The Amber Room

Rated 5.00/5 based on 3 reviews
Fourteen year old kleptomaniac, North, gets a chance to use his compulsion to steal to save his sister, India, when she ends up in a coma. With the help of Dr. Tan and a fairy, Rosie Boots, North travels through a portal inside an amber room in a hospital into dark fairy tale worlds to steal amber treasures that can heal India. Yet all is not as it seems in the twisted reality of the Amber Room. More

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About Tom Harris

Tom Harris is a writer of edgy Middle Grade fiction for ages 12+ whose tales of adventure and fantasy are always laced with a twist of humour, horror and suspense.

An ex-publican, he decided to return to University to complete an MA in Creative Writing. Living in Portsmouth, he is a member of S.C.B.W.I (Society of Children's Book Writers and Illustrators) and the Portsmouth hub of New Writing South. He has also recorded a number of longlisted and shortlisted short stories in national writing competitions in the UK.

The Amber Room is his debut novel.

He is currently at work on a new project - Jackie Jones & the sequel to Amber Room - The Amber Antidote.

Reviews

Review by: Amanda Donovan on April 09, 2012 :
The Amber Room is beautifully written and well polished. The writing is often poetic. It's gothic spooky and hilarious at the same time.

I was engrossed from the very first paragraph. I liked the protagonist, North straightaway. He's a normal fourteen year old boy who just can't help stealing and this gets him into more trouble than you can imagine. His antics made me laugh aloud a lot. "North didn't like mints, but he was going to steal them anyway."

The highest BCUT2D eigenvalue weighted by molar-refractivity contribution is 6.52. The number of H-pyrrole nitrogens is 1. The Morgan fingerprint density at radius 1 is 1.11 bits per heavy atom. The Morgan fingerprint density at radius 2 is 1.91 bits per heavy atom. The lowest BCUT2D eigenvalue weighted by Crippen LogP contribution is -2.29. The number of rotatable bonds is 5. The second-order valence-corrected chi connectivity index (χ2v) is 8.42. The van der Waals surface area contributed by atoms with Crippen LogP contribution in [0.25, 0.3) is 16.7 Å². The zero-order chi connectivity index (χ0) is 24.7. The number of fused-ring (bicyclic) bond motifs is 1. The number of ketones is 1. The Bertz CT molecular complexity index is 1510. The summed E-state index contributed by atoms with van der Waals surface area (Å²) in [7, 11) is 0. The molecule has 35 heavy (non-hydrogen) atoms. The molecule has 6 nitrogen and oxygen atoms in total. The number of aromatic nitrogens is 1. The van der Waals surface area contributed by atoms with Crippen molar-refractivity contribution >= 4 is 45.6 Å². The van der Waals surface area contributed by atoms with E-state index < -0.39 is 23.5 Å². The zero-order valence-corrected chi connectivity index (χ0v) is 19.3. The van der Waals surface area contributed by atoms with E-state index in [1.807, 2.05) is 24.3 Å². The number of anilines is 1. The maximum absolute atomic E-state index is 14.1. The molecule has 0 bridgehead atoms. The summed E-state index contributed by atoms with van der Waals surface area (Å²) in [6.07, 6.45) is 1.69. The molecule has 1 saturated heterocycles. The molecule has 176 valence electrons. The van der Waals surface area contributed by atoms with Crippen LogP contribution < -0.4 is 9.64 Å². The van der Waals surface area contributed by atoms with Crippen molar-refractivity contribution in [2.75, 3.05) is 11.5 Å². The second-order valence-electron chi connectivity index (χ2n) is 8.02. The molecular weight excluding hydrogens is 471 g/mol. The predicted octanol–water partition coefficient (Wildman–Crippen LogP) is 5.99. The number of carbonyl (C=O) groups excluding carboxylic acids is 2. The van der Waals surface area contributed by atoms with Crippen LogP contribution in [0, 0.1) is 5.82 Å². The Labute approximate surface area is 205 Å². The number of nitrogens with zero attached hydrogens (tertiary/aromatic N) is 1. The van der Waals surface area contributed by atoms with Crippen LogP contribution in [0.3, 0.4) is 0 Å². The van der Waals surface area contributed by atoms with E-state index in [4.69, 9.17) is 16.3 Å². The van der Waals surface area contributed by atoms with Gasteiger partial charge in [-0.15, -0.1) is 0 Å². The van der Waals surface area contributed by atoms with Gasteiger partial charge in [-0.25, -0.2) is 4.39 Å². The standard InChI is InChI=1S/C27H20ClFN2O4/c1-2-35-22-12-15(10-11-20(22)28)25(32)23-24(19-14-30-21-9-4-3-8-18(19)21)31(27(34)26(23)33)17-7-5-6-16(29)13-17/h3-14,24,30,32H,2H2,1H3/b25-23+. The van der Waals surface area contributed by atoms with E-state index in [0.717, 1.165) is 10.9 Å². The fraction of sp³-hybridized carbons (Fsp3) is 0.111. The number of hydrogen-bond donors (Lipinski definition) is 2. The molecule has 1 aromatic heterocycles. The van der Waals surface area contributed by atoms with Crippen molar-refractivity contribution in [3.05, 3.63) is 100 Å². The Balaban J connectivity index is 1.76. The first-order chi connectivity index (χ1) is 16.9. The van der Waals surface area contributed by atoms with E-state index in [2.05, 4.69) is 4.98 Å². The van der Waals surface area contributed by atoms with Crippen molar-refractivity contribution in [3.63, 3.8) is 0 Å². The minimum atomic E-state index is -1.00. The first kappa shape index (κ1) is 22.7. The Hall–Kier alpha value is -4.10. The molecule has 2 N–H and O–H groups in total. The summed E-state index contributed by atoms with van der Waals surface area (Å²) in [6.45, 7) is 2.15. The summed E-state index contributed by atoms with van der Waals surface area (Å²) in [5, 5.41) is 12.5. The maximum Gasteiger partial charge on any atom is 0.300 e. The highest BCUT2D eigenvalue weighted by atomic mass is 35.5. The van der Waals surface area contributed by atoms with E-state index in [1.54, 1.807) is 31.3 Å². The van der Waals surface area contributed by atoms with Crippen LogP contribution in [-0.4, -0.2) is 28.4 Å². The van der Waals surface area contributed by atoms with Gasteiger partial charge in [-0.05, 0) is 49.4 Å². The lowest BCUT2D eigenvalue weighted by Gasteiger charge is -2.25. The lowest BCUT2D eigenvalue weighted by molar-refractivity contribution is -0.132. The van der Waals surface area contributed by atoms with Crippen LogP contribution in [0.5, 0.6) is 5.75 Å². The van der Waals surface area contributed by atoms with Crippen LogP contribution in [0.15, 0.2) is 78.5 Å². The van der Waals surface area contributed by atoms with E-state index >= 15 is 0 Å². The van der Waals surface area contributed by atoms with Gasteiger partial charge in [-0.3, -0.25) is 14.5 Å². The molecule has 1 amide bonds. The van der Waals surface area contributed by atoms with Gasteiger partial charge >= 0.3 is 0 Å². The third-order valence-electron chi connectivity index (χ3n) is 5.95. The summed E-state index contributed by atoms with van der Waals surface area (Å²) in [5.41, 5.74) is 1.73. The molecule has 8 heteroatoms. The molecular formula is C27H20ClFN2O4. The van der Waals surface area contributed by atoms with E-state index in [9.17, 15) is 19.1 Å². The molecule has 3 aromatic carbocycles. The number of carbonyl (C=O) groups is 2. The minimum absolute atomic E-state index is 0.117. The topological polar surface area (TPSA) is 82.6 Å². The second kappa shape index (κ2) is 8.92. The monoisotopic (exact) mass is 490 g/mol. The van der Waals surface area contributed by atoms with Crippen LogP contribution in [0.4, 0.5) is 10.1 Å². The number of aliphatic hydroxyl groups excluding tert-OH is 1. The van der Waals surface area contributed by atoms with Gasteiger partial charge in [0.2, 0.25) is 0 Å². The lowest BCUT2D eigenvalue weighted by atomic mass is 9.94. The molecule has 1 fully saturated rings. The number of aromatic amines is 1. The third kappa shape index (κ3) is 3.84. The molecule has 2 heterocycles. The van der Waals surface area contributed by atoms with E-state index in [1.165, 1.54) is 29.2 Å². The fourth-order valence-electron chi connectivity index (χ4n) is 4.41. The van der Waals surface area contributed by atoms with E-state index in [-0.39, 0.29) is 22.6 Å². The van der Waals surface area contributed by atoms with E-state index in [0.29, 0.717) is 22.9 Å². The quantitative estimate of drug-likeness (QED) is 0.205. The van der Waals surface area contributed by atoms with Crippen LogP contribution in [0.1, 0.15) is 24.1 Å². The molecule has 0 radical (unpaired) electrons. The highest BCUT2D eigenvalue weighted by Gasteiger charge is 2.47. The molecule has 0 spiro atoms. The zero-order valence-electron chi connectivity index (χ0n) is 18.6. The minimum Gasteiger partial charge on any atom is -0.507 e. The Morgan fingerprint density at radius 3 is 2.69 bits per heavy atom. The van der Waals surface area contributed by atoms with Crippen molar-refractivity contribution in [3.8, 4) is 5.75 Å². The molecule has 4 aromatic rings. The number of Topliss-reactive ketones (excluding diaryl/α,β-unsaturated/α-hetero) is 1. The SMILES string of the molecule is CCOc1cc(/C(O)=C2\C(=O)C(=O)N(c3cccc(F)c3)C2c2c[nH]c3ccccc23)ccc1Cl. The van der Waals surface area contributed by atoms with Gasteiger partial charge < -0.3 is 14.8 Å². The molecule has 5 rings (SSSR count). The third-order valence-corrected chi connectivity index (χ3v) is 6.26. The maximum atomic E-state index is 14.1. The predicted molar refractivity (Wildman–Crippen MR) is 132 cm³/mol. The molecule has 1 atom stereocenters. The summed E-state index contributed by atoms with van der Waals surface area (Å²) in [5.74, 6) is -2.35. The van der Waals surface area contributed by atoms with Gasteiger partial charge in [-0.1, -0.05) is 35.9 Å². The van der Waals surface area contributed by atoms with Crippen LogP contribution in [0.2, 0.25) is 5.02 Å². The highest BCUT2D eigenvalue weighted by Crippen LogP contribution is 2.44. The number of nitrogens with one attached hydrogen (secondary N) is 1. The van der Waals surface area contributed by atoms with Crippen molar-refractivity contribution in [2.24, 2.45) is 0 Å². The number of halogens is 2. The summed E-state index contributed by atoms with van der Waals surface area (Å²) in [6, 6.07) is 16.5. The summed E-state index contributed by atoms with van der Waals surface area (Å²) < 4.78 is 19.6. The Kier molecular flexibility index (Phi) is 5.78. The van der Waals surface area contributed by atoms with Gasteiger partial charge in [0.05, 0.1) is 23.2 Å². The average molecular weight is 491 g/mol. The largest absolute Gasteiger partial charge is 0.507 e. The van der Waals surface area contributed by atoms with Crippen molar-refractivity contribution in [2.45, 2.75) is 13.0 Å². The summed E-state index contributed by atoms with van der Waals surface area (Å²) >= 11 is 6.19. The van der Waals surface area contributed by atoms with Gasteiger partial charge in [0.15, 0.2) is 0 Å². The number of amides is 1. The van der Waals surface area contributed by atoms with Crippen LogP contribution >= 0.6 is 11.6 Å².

He's late meeting his sister, India and this has dire consequences for them both. His only hope is to find The Amber Room and he only has a piece of paper with a clue. I enjoyed reading how North found The Amber Room and thought the clue was very clever.

The Amber room has screaming fairies in the doorway and inside is Dr Tan who is a brilliant, well-rounded character. He's very quirky and so funny that I had many laugh out loud moments. Is Dr Tan all he seems? Why do the fairies in the amber room door scream?

Then we are transported into another world. Not just any world, but a unique and genius take on fairytales! The first fairytale is Sleeping Beauty, but it's a fairytale with fairies in it. North has a difficult task to do, but it's his only hope in saving his sister. It's edge of the seat stuff.

The next tale is Little Red Riding Hood. It's another unique take on a fairytale with excellent imagery. It's the wolf as you've never seen him before and you might have nightmares.

I enjoyed the unexpected twist at the end and there might be a moral, but I'll let you decide. Anyone who buys this book will not be disappointed. It's hard to put down. I can't wait for the sequel.
(reviewed the day of purchase)

Review by: Karen Murraygow on April 09, 2012 :